The man who manages the scoreboard clock during Edinburgh home boys basketball games has become as much a gymnasium fixture as the midcourt stripe.
Jackie Smith on Thursday wraps up his 33rd consecutive regular season as a press table presence.
Now 64, Smith, a 1968 EHS graduate who as a second-grader toured construction of the gymnasium so near to his heart, doesn’t plan to step away from his duties anytime soon.
Smith was born in Shelbyville and grew up on Edinburgh’s east side. He and Phyllis, his wife of 38 years come April 16, have lived in their current residence two blocks from the gymnasium since 1976.
With no children of their own, the Smiths have long considered those girls and boys who wear the Edinburgh uniform as members of their own family.
Jackie Smith a few seasons back also began running the clock for home girls basketball games. He even sprinkles in some middle school assignments here and there.
The Daily Journal caught up with one of Edinburgh’s true gym rats for a quick Q&A:
Q: Are you surprised you still enjoy doing this after all these years?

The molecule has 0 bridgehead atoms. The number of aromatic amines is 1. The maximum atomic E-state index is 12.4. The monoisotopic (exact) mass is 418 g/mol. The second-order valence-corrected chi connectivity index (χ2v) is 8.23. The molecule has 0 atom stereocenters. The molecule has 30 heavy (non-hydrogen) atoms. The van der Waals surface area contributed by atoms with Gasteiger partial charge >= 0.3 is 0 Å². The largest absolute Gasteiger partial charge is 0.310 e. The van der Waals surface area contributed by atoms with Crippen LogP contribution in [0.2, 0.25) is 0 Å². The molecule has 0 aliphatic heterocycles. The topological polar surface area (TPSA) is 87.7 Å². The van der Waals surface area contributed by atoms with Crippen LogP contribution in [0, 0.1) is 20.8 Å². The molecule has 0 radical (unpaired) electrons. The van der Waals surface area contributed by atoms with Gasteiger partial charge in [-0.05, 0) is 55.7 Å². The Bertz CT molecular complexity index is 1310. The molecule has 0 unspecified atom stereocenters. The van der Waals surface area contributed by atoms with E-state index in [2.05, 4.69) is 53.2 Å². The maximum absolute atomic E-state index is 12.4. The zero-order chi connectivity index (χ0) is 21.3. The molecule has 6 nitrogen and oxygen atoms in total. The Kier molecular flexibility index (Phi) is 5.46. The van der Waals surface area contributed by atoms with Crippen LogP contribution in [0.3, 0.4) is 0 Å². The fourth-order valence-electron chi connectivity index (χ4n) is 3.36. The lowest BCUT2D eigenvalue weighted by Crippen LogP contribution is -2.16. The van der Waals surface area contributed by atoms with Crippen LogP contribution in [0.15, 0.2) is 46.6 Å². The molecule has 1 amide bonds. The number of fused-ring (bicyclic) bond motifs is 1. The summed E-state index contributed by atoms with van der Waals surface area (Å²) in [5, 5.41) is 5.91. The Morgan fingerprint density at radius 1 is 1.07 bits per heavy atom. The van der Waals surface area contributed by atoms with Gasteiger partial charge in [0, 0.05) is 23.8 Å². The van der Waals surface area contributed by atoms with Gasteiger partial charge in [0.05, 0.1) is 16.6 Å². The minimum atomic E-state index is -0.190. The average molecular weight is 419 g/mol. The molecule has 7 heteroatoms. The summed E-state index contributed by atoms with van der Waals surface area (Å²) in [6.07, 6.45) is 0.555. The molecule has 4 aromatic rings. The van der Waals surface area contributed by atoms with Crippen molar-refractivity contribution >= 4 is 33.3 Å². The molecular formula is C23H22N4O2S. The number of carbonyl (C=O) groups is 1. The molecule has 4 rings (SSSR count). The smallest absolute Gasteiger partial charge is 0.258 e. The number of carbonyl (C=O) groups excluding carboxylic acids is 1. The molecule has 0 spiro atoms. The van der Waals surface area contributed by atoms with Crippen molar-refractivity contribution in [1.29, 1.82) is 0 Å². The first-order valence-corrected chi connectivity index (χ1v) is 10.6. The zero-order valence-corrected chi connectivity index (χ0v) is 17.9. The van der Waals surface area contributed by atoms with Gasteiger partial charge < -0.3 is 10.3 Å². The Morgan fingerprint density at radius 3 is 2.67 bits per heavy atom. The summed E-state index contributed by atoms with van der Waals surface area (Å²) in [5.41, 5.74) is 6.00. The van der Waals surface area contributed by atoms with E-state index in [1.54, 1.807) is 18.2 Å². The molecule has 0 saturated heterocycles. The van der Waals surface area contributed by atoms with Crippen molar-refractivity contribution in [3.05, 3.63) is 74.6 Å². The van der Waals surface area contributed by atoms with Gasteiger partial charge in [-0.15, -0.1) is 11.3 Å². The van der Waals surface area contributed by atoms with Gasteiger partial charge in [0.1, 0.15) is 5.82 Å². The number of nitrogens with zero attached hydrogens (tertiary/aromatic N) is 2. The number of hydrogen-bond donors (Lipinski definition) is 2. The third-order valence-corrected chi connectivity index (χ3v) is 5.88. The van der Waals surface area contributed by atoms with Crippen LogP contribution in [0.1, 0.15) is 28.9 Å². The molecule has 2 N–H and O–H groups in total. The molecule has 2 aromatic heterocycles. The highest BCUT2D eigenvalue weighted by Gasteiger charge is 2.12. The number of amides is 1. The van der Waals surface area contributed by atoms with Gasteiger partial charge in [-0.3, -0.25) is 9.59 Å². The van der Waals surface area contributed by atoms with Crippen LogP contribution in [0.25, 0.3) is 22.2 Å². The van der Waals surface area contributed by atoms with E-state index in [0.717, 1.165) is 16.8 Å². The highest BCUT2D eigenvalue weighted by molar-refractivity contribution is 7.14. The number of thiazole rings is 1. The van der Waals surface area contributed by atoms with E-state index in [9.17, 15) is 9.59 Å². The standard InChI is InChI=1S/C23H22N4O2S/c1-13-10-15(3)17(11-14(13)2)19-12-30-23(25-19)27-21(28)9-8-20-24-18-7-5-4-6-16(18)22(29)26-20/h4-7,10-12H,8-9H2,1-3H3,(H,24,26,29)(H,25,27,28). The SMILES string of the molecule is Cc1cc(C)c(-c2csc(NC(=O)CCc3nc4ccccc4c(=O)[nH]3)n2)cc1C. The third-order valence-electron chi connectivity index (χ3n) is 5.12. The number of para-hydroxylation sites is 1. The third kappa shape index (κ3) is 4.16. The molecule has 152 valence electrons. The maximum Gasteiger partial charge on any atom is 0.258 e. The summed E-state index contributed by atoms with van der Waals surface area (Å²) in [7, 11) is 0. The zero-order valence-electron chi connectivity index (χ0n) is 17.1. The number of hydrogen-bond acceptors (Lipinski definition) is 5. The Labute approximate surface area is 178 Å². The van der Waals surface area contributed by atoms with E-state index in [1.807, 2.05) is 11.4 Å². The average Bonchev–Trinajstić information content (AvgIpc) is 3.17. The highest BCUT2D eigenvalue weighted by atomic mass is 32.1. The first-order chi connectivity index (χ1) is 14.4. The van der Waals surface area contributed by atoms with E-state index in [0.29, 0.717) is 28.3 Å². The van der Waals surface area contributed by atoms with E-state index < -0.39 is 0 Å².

A: No. I like high school sports because it’s kids. They’re not there for money or for themselves. They’re there for the school.
Q: Do you remember the first game you ever ran the clock at Edinburgh?
A: It was the 1982-83 basketball season, but I can’t remember who we were playing. My nephew, Kyle Pendleton, his dad was a senior that year. Prior to that I had been an IHSAA basketball official and a baseball umpire. I gave those up, but wanted to stay involved in high school sports.
Q: What is the most memorable basketball game you’ve witnessed in that gymnasium?
A: Brown County won in five overtimes in 1974, and I believe the score was 107-101. I remember we had only three players left at the end of the game because they all fouled out.
Q: Are there Lancers teams that stand head and shoulders above all others in your mind?
A: I would say the 2012 team that made it to the (Class A) semistate and the 1973 team that won the Columbus Sectional. The 2012 team, all the players contributed and would do anything it took to win. That ’73 team was very much the same way.
Q: Has an opposing coach ever referred to you as a homer for leaving too much time on the clock?
A: No, I’ve never had that happen. But we used to be on the floor, and once in the 1990s a kid ran behind the table and his foot got tangled in the cords and shut off the electricity to the scoreboards.